Ford also feels that nations like Ireland, who have to make it past the first round to reach the Super 12s, where Australia, holders West Indies and England will enter, will be the most disadvantaged by disrupted preparations.

Ireland have already seen a tour of Zimbabwe, due to happen in April, and a seven-match series against Bangladesh, scheduled for this month, postponed.

"Going into the year, I felt we could make a huge improvement in our cricket because our programme was really exciting," Ford added.

"All of that cricket would have improved a lot of our young guys and, by the time we got to the World Cup, we would have brought on a lot of those cricketers a great deal.

"Unfortunately, that's not happening, so it makes the challenge that much bigger.

"I suppose on the other side, some of the top teams, some of their gun players haven't played cricket for a while, if it works out that way.

"I think it might be easier for a Steve Smith or somebody to turn his game on than one of our 20-year-old players, so it's a bit of a disadvantage.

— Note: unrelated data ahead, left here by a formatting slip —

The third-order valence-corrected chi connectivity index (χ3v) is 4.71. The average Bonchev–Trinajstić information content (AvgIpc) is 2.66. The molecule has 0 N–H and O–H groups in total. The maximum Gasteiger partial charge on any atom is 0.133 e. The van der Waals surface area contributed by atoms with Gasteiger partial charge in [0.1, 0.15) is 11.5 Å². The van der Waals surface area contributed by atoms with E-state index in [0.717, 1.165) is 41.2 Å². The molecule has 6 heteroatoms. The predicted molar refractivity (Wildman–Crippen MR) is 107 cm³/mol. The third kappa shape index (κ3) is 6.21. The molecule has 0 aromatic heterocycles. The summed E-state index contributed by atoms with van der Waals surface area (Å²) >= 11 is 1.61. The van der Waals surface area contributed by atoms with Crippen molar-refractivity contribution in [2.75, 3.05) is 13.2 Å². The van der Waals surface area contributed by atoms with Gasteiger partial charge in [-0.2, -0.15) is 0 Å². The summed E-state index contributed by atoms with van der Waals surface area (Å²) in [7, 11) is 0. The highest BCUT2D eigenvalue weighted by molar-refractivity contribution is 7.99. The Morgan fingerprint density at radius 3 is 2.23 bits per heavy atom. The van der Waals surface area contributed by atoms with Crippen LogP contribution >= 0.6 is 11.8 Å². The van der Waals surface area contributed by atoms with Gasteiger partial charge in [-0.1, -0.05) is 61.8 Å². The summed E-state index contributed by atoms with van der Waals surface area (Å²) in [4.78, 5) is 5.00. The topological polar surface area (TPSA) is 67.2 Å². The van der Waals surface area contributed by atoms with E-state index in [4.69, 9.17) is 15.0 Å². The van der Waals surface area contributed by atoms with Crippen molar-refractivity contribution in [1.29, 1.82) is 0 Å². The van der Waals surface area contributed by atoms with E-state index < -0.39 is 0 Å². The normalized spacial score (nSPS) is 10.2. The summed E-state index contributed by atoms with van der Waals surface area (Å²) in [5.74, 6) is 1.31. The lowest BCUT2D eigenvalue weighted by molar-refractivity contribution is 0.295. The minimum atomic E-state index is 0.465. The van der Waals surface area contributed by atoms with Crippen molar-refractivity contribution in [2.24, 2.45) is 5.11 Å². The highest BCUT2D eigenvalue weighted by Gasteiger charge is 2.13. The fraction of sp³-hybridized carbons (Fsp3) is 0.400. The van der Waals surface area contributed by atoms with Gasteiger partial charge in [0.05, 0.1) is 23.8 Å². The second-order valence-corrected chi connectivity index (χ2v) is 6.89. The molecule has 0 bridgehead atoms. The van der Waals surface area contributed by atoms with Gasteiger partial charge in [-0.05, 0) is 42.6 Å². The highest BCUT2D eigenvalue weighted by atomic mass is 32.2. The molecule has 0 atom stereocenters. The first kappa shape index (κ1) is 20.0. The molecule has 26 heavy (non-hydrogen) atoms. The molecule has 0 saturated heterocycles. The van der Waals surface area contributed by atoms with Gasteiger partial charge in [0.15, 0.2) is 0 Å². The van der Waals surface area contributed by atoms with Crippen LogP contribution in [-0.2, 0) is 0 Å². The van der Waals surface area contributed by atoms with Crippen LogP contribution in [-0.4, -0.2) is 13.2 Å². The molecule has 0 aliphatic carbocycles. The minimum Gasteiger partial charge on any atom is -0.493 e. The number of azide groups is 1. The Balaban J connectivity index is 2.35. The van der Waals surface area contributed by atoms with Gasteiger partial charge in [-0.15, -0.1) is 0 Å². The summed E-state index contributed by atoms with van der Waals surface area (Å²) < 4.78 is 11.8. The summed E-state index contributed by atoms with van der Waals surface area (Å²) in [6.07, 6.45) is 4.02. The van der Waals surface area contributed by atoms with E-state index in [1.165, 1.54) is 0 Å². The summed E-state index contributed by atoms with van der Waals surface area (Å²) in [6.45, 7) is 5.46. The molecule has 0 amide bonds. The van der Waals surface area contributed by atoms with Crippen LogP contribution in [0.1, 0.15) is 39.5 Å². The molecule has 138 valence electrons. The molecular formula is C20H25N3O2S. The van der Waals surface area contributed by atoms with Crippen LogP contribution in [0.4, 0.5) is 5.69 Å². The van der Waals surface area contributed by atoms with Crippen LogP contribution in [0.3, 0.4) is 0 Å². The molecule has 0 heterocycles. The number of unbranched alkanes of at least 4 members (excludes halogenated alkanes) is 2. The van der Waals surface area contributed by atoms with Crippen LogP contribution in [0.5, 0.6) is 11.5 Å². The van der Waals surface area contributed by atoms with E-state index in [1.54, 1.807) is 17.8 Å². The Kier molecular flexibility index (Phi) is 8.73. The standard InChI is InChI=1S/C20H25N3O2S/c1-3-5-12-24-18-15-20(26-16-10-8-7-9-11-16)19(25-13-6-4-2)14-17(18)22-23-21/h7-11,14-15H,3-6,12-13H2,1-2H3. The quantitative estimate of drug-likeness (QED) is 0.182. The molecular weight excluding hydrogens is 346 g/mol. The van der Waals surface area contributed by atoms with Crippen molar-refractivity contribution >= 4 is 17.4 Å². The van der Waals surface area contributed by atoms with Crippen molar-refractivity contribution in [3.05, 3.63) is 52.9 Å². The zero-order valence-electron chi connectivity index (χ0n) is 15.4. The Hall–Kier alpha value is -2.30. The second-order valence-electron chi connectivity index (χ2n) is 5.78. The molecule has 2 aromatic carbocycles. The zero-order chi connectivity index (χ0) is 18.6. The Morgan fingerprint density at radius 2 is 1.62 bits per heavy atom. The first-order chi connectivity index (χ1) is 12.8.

"From what I've seen from the Irish character and their commitment to try to make things happen and never-say-die attitude, we'll be up for the challenge."

Graham Ford feels Graeme Smith's leadership qualities and intelligence make him the "ideal" man to bring success to South Africa.

Former captain Smith, 39, was appointed Cricket South Africa's (CSA) director of cricket on a permanent basis last month having initially filled the role on an interim basis.

He has already brought some familiar faces on board, with former international colleague Mark Boucher named head coach ahead of the home Test series against England and Jacques Kallis, another South Africa great, joining as a batting consultant.

Last November Smith actually withdrew from consideration for the role he later took due to a lack of "confidence" in the CSA hierarchy, though a restructuring changed his feelings, and ex-Proteas head coach Ford believes he will be a success, provided there is no meddling at boardroom level.

"I think that what he's shown as a player and leader over the years shows he's ideal for this job," Ford, now head coach of Ireland, told Stats Perform.

"He's incredibly driven, he wants to achieve, he's proud. He's been criticised maybe a little bit about some of the appointments he's made. But, from what I know of him, he's only making those appointments because he knows those are the guys that will get it done. It's his reputation at stake at the end of the day.

"You've got a high-quality guy, he knows cricket, he's got an amazing presence about him. Wherever he wants to impact on South Africa cricket, whether it be the women's game, the men's game, dressing rooms or whatever, he will be able to have an impact.

"The bloke is a hell of a cricket thinker as well. I've got no doubt they've got the right chap.